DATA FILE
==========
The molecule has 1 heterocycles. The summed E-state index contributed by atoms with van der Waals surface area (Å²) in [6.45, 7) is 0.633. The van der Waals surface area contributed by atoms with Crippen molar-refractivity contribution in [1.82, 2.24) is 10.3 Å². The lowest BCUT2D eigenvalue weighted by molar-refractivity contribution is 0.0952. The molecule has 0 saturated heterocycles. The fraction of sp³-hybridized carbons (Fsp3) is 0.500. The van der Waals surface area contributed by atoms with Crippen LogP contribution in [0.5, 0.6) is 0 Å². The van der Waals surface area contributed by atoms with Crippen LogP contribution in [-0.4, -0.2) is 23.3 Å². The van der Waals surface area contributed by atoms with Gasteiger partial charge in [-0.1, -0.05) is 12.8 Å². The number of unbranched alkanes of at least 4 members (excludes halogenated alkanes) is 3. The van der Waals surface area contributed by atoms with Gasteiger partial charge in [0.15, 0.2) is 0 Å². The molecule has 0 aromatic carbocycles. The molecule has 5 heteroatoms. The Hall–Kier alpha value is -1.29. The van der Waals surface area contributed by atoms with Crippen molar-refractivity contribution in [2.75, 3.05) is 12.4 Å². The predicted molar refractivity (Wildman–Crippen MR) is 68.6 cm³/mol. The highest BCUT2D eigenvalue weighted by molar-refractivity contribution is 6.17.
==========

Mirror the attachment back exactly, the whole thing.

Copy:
The molecule has 1 heterocycles. The summed E-state index contributed by atoms with van der Waals surface area (Å²) in [6.45, 7) is 0.633. The van der Waals surface area contributed by atoms with Crippen molar-refractivity contribution in [1.82, 2.24) is 10.3 Å². The lowest BCUT2D eigenvalue weighted by molar-refractivity contribution is 0.0952. The molecule has 0 saturated heterocycles. The fraction of sp³-hybridized carbons (Fsp3) is 0.500. The van der Waals surface area contributed by atoms with Crippen LogP contribution in [0.5, 0.6) is 0 Å². The van der Waals surface area contributed by atoms with Crippen LogP contribution in [-0.4, -0.2) is 23.3 Å². The van der Waals surface area contributed by atoms with Gasteiger partial charge in [-0.1, -0.05) is 12.8 Å². The number of unbranched alkanes of at least 4 members (excludes halogenated alkanes) is 3. The van der Waals surface area contributed by atoms with Gasteiger partial charge in [0.15, 0.2) is 0 Å². The molecule has 0 aromatic carbocycles. The molecule has 5 heteroatoms. The Hall–Kier alpha value is -1.29. The van der Waals surface area contributed by atoms with Crippen molar-refractivity contribution in [2.75, 3.05) is 12.4 Å². The predicted molar refractivity (Wildman–Crippen MR) is 68.6 cm³/mol. The highest BCUT2D eigenvalue weighted by molar-refractivity contribution is 6.17.